Tuesday: The Grey Eagle
It’s cold in here. Several folks have told me that this place was once an old barn, and tonight, you don’t need much imagination to believe it. In this big, drafty hall, the eight or so people lounging in the shady corners seem more like two or three. But if you include my support system — I’ll call them “T” and “J” — and myself, the total feel weighs in around five.
It’s open-mic night, and three young men play Grateful Dead covers, trying to keep a consistent beat (though I don’t think they’re aware of the struggle). I’ve heard these guys before — last week at Be Here Now’s open-mic night, to be exact, where they had to be dragged from the stage after gratuitously overstaying their allotted 15 minutes. I wonder whether that will happen this time. But it doesn’t, and as soon as the boys step offstage, they bolt — and don’t reappear for the rest of the evening.
Next up is the white-guy bluesman. He’s doing some fun-sounding stuff — although I have to admit I don’t soak much of it in, as I make my way to the quietest place in the house to prepare for my own set. I usually find this to be the night’s most trying moment, as I’m torn between wanting to listen to the current performer and attempting to settle into myself and calculate the evening’s agenda. In the midst of my solitude, two young women make use of the facilities and unintentionally share a private conversation with me. I’ve never been good at blocking out my environment, so my head begins to coast along with their dialogue. Several minutes after they leave, a woman throws open the rest-room door and heads straight for the sink. As she splashes water across her blurry eyes and swollen face, I figure she needs the quiet more than I do, so I head out into the great wide open.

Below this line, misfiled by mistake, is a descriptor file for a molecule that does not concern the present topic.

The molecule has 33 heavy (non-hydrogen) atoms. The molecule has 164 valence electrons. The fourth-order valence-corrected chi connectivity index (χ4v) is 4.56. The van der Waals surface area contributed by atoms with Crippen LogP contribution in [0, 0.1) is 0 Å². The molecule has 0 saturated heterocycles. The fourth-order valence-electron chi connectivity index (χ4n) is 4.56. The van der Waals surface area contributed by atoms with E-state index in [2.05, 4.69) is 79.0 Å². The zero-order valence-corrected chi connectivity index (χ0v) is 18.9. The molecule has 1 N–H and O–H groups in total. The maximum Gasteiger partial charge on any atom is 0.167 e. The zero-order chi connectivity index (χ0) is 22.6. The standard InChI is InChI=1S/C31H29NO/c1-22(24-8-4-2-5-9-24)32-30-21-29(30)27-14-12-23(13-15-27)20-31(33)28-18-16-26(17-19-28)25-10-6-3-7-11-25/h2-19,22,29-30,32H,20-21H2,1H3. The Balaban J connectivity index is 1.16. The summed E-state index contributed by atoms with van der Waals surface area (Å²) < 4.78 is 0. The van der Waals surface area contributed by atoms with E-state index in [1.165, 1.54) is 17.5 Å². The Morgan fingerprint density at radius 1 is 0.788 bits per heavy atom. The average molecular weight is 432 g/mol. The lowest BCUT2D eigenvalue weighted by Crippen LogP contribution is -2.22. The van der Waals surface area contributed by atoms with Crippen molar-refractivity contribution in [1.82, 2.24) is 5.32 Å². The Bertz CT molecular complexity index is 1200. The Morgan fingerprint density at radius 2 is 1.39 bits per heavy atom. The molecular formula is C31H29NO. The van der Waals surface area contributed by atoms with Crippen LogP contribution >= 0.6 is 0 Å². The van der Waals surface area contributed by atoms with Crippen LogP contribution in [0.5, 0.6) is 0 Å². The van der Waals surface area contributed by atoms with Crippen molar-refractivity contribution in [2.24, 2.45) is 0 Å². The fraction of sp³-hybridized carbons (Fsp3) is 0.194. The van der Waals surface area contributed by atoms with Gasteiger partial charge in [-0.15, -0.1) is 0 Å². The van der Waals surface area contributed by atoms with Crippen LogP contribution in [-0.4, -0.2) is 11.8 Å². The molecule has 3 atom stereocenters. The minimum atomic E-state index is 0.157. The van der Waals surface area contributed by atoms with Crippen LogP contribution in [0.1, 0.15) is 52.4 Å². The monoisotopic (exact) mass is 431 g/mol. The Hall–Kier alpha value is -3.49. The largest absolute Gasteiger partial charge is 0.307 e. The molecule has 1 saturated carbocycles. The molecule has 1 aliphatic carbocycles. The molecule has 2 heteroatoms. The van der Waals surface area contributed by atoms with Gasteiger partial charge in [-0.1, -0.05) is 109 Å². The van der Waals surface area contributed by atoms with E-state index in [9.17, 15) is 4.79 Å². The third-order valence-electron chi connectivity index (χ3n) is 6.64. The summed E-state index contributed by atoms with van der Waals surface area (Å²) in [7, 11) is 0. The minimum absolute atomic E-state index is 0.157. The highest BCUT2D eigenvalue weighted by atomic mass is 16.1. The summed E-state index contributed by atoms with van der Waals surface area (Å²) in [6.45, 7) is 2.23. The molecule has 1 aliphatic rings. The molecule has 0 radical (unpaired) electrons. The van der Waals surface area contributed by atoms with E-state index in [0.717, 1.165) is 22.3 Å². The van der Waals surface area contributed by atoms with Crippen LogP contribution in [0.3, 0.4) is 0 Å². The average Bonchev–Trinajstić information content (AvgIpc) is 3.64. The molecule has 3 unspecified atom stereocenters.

I take my beer onstage with me — a gesture I’ve sworn to avoid as unprofessional. But tonight I’ve changed my mind. My set progresses well, with two originals and then a Tori Amos cover. I’m trying to work on “embracing the crowd” and making ample eye contact, though that gesture seems somewhat futile tonight. After my third tune, I get hit with a tough moment as I try to make the leap from standard tuning to open “G”. The top string is just no good to me — at least not right now — and the more I fidget with its tension, the more it shifts into one hell of a moody temperament. After struggling with it far too long, I realize that I have to let go –as the New Agers would put it — and gracefully head offstage. Encouraging me in this decision is one of the chicks from the bathroom, who happens to be sitting in the front row and yells out (in a half-sympathetic, half-sarcastic tone): “Yeah, it’s time to leave now.”
So I exit, head held high, and the master of ceremonies makes a pretty cool joke about my pulling the whole thing off as some sort of performance piece.
Wednesday: Cafe Raven Moon
Just crossing the planks of the long porch, I’m immediately soothed. This place feels so much like home it isn’t even funny. Each person I pass makes friendly eye contact and gives away their greetings and smiles for free. While wearing the boots of a stranger in this town, this fortuitous warmth makes me want to spend more of my free time in the present company.
With a little less than an hour until the show begins, my companion, “K,” and I split an uncannily rich slice of cake, work on our cups of coffee, and chatter with the locals. John Paul runs the open mic. He’s also a co-owner of the cafe, a truly mild-mannered man who stands tall and skinny and sweet. Anyway, John Paul soon introduces the first act, a redheaded woman named Squirrel. I recognize her as one of the folks who thought to ask “How y’all doing?” on our way in the door. Before her set, Squirrel explains her unusual name: “When my husband introduced me to his kids, he wasn’t sure what to say. Calling me ‘Mrs. Blank’ wasn’t gonna work, and ‘mama’ wasn’t right, either. So he said, ‘This here is Squirrel,’ on account of my being squirrelly –which is a good thing, I do believe.”